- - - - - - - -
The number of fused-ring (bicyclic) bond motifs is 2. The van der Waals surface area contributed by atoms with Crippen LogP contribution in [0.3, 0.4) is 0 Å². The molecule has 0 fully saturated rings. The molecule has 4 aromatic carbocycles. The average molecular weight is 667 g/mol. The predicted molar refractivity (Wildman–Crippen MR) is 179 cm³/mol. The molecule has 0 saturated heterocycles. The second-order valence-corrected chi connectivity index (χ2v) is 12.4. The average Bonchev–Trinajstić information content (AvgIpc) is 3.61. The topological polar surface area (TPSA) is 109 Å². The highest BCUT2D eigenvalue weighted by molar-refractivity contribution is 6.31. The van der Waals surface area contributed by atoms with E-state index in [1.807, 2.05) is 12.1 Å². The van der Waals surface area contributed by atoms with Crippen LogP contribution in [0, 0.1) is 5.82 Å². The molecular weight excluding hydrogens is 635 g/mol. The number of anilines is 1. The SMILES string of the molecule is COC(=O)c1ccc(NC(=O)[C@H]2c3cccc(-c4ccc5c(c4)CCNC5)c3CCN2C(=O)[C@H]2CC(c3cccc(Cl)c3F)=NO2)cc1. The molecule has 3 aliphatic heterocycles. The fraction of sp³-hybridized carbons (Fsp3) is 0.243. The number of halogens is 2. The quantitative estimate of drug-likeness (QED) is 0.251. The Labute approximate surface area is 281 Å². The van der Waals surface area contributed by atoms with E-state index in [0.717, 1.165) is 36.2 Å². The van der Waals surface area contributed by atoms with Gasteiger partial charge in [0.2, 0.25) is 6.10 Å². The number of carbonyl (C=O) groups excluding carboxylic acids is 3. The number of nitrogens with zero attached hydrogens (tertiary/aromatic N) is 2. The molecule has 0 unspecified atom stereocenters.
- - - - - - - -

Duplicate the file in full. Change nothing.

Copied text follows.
The number of fused-ring (bicyclic) bond motifs is 2. The van der Waals surface area contributed by atoms with Crippen LogP contribution in [0.3, 0.4) is 0 Å². The molecule has 0 fully saturated rings. The molecule has 4 aromatic carbocycles. The average molecular weight is 667 g/mol. The predicted molar refractivity (Wildman–Crippen MR) is 179 cm³/mol. The molecule has 0 saturated heterocycles. The second-order valence-corrected chi connectivity index (χ2v) is 12.4. The average Bonchev–Trinajstić information content (AvgIpc) is 3.61. The topological polar surface area (TPSA) is 109 Å². The highest BCUT2D eigenvalue weighted by molar-refractivity contribution is 6.31. The van der Waals surface area contributed by atoms with E-state index in [1.807, 2.05) is 12.1 Å². The van der Waals surface area contributed by atoms with Crippen LogP contribution in [0, 0.1) is 5.82 Å². The molecular weight excluding hydrogens is 635 g/mol. The number of anilines is 1. The SMILES string of the molecule is COC(=O)c1ccc(NC(=O)[C@H]2c3cccc(-c4ccc5c(c4)CCNC5)c3CCN2C(=O)[C@H]2CC(c3cccc(Cl)c3F)=NO2)cc1. The molecule has 3 aliphatic heterocycles. The fraction of sp³-hybridized carbons (Fsp3) is 0.243. The number of halogens is 2. The quantitative estimate of drug-likeness (QED) is 0.251. The Labute approximate surface area is 281 Å². The van der Waals surface area contributed by atoms with E-state index in [0.717, 1.165) is 36.2 Å². The van der Waals surface area contributed by atoms with Gasteiger partial charge in [0.2, 0.25) is 6.10 Å². The number of carbonyl (C=O) groups excluding carboxylic acids is 3. The number of nitrogens with zero attached hydrogens (tertiary/aromatic N) is 2. The molecule has 0 unspecified atom stereocenters.